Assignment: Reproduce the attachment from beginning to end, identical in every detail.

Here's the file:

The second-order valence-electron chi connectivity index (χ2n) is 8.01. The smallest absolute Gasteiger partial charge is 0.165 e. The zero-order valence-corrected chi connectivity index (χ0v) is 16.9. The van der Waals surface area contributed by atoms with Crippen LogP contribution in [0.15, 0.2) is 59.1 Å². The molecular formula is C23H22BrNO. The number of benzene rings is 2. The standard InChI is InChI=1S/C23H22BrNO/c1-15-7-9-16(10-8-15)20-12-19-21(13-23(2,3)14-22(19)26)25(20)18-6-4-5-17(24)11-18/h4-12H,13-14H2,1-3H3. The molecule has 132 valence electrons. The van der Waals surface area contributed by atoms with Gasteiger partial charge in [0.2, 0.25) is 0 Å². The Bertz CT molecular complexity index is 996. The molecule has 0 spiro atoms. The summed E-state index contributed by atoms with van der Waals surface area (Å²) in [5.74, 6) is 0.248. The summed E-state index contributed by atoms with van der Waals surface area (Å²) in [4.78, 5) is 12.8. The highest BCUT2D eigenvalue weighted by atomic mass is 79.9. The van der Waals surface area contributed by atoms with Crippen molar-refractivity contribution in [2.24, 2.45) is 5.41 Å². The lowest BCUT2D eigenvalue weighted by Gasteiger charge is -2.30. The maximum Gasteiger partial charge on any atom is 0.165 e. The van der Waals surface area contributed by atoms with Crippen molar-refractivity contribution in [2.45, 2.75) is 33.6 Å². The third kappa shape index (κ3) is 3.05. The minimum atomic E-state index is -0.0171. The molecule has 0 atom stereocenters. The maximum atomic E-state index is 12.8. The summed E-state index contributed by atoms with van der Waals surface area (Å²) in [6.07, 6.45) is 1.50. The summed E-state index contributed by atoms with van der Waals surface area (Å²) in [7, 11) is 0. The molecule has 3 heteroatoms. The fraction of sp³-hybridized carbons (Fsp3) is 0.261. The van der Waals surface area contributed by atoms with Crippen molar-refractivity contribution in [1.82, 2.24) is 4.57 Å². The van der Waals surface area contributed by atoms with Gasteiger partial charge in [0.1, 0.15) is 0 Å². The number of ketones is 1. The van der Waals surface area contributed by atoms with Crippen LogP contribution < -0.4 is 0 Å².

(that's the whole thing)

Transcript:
The second-order valence-electron chi connectivity index (χ2n) is 8.01. The smallest absolute Gasteiger partial charge is 0.165 e. The zero-order valence-corrected chi connectivity index (χ0v) is 16.9. The van der Waals surface area contributed by atoms with Crippen LogP contribution in [0.15, 0.2) is 59.1 Å². The molecular formula is C23H22BrNO. The number of benzene rings is 2. The standard InChI is InChI=1S/C23H22BrNO/c1-15-7-9-16(10-8-15)20-12-19-21(13-23(2,3)14-22(19)26)25(20)18-6-4-5-17(24)11-18/h4-12H,13-14H2,1-3H3. The molecule has 132 valence electrons. The van der Waals surface area contributed by atoms with Gasteiger partial charge in [0.2, 0.25) is 0 Å². The Bertz CT molecular complexity index is 996. The molecule has 0 spiro atoms. The summed E-state index contributed by atoms with van der Waals surface area (Å²) in [5.74, 6) is 0.248. The summed E-state index contributed by atoms with van der Waals surface area (Å²) in [4.78, 5) is 12.8. The highest BCUT2D eigenvalue weighted by atomic mass is 79.9. The van der Waals surface area contributed by atoms with Crippen molar-refractivity contribution in [2.24, 2.45) is 5.41 Å². The lowest BCUT2D eigenvalue weighted by Gasteiger charge is -2.30. The maximum Gasteiger partial charge on any atom is 0.165 e. The van der Waals surface area contributed by atoms with Crippen molar-refractivity contribution in [2.45, 2.75) is 33.6 Å². The third kappa shape index (κ3) is 3.05. The minimum atomic E-state index is -0.0171. The molecule has 0 atom stereocenters. The maximum atomic E-state index is 12.8. The summed E-state index contributed by atoms with van der Waals surface area (Å²) in [6.07, 6.45) is 1.50. The summed E-state index contributed by atoms with van der Waals surface area (Å²) in [7, 11) is 0. The molecule has 3 heteroatoms. The fraction of sp³-hybridized carbons (Fsp3) is 0.261. The van der Waals surface area contributed by atoms with Crippen molar-refractivity contribution in [1.82, 2.24) is 4.57 Å². The van der Waals surface area contributed by atoms with Gasteiger partial charge in [0.1, 0.15) is 0 Å². The number of ketones is 1. The van der Waals surface area contributed by atoms with Crippen LogP contribution < -0.4 is 0 Å².